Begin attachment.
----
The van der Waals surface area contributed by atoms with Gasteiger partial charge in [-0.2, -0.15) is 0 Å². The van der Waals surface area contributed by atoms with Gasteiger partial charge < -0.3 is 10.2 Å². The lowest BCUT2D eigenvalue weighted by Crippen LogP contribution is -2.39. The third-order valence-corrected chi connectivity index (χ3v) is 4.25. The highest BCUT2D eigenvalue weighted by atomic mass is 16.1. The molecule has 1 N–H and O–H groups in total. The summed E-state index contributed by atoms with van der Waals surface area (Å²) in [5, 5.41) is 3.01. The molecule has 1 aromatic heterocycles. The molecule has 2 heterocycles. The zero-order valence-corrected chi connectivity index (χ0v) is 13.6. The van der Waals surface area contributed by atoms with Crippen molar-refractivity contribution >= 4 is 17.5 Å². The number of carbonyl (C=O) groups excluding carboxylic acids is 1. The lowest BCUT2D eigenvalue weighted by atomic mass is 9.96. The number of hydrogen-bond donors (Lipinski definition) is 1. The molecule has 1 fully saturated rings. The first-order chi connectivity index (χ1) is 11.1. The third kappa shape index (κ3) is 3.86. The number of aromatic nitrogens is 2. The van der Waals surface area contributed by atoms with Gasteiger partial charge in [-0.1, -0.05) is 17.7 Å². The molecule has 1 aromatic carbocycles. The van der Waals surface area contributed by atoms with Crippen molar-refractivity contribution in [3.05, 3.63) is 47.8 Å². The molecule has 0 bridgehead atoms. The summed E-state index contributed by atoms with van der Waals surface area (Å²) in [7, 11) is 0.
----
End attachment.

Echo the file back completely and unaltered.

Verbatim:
The van der Waals surface area contributed by atoms with Gasteiger partial charge in [-0.2, -0.15) is 0 Å². The van der Waals surface area contributed by atoms with Gasteiger partial charge < -0.3 is 10.2 Å². The lowest BCUT2D eigenvalue weighted by Crippen LogP contribution is -2.39. The third-order valence-corrected chi connectivity index (χ3v) is 4.25. The highest BCUT2D eigenvalue weighted by atomic mass is 16.1. The molecule has 1 N–H and O–H groups in total. The summed E-state index contributed by atoms with van der Waals surface area (Å²) in [5, 5.41) is 3.01. The molecule has 1 aromatic heterocycles. The molecule has 2 heterocycles. The zero-order valence-corrected chi connectivity index (χ0v) is 13.6. The van der Waals surface area contributed by atoms with Crippen molar-refractivity contribution >= 4 is 17.5 Å². The number of carbonyl (C=O) groups excluding carboxylic acids is 1. The lowest BCUT2D eigenvalue weighted by atomic mass is 9.96. The number of hydrogen-bond donors (Lipinski definition) is 1. The molecule has 1 fully saturated rings. The first-order chi connectivity index (χ1) is 11.1. The third kappa shape index (κ3) is 3.86. The number of aromatic nitrogens is 2. The van der Waals surface area contributed by atoms with Gasteiger partial charge in [-0.1, -0.05) is 17.7 Å². The molecule has 1 aromatic carbocycles. The van der Waals surface area contributed by atoms with Crippen molar-refractivity contribution in [3.05, 3.63) is 47.8 Å². The molecule has 0 bridgehead atoms. The summed E-state index contributed by atoms with van der Waals surface area (Å²) in [7, 11) is 0.